rds.yahoo.com/_ylt=A9gnMifTaCNHZFwAgFmjzbkF/SIG=121ah6t0p/EXP=1193589331/**http%3A//www.shima.demon.co.uk/images/ma_fs.jpg




Yep. From Krushchev forward first the Soviets and now the Russians have well understood that fact. Even back to the Cuban missile crisis, our Missile subs were what caused the Soviet Union to stand down.


5sub


I'd change that to "one of the things that caused the Soviet Union to stand down." We also had the ICBM fleet on duty at the time, and the quick response time of the Minuteman (then on alert) was a deciding factor in the stand-down. In fact, Kennedy said specifically that the Minuteman force was his "ace in the hole," which is why the 10th Missile Squadron goes by the "First Aces." (They were the first MM squadron on alert.)

ETA: The subs provide one thing that no other leg of the Triad does. Should we, for some reason, take a hit, the subs are always out there, invisible and therefore protected. They're a great system and while not as flexible as ICBMs (they can't retarget and launch as quickly as the ICs can) they are definitely more survivable, with the accuracy for hard-target kills.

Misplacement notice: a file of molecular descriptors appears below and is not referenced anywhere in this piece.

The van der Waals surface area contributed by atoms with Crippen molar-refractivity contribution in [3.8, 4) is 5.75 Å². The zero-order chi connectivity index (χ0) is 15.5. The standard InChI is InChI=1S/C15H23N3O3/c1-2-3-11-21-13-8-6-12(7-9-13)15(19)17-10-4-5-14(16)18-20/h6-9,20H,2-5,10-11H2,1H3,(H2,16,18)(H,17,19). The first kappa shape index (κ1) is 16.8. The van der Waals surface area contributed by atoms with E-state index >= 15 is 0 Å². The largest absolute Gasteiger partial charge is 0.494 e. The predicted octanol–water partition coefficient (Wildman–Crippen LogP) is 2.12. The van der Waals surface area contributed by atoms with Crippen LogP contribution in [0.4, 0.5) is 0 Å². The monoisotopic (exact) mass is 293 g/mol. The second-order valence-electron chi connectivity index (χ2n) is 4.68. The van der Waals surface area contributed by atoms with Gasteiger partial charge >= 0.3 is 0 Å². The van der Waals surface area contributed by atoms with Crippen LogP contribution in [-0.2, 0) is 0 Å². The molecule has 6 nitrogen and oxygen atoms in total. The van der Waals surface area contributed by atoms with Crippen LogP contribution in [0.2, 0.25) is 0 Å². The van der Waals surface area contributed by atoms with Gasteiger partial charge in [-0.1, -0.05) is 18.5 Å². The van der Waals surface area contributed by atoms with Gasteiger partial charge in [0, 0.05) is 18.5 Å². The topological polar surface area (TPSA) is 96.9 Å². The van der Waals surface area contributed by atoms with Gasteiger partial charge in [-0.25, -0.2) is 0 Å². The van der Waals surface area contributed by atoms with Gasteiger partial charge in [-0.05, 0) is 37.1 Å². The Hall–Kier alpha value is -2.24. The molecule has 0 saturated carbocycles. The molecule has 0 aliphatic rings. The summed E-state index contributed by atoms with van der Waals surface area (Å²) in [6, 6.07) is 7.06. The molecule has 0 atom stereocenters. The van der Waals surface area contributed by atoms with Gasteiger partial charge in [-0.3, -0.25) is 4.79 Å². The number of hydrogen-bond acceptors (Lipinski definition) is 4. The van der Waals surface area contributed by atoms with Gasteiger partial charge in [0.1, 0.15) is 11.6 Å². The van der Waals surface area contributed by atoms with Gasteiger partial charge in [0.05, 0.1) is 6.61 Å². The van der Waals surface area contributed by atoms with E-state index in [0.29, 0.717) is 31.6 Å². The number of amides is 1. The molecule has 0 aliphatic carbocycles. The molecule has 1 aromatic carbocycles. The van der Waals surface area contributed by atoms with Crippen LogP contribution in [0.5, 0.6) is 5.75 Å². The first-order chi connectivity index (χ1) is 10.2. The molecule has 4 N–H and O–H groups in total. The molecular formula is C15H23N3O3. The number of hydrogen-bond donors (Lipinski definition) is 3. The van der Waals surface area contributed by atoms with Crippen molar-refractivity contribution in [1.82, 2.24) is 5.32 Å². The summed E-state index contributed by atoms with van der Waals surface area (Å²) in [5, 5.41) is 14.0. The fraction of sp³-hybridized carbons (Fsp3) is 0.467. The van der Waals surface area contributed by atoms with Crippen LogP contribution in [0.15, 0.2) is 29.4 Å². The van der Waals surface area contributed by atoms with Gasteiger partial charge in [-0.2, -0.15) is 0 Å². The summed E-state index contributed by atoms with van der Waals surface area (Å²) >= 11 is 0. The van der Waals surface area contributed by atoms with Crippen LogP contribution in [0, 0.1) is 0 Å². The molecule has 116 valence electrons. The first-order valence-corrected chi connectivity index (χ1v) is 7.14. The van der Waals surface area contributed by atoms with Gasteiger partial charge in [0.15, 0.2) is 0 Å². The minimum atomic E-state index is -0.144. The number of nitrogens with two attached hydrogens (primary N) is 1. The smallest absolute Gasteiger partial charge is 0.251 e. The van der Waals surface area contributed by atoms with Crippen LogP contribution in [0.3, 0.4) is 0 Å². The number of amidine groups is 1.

"Three, two, one, keyturn."

"If there must be trouble let it be in my day, that my child may have peace." - Thomas Paine

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limaxray
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Posted: 10/27/2007 2:30:12 PM
[Last Edit: 10/27/2007 4:05:07 PM by limaxray]

Originally Posted By Attman:
limaxray, What is the physical size of one of those warheads?


Don't know the exact dimensions, but here's a picture for a sense of scale. These are Mk21s (Peacekeeper warheads), but they're about the same size.

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limaxray
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Posted: 10/27/2007 2:39:40 PM
[Last Edit: 10/27/2007 2:40:01 PM by limaxray]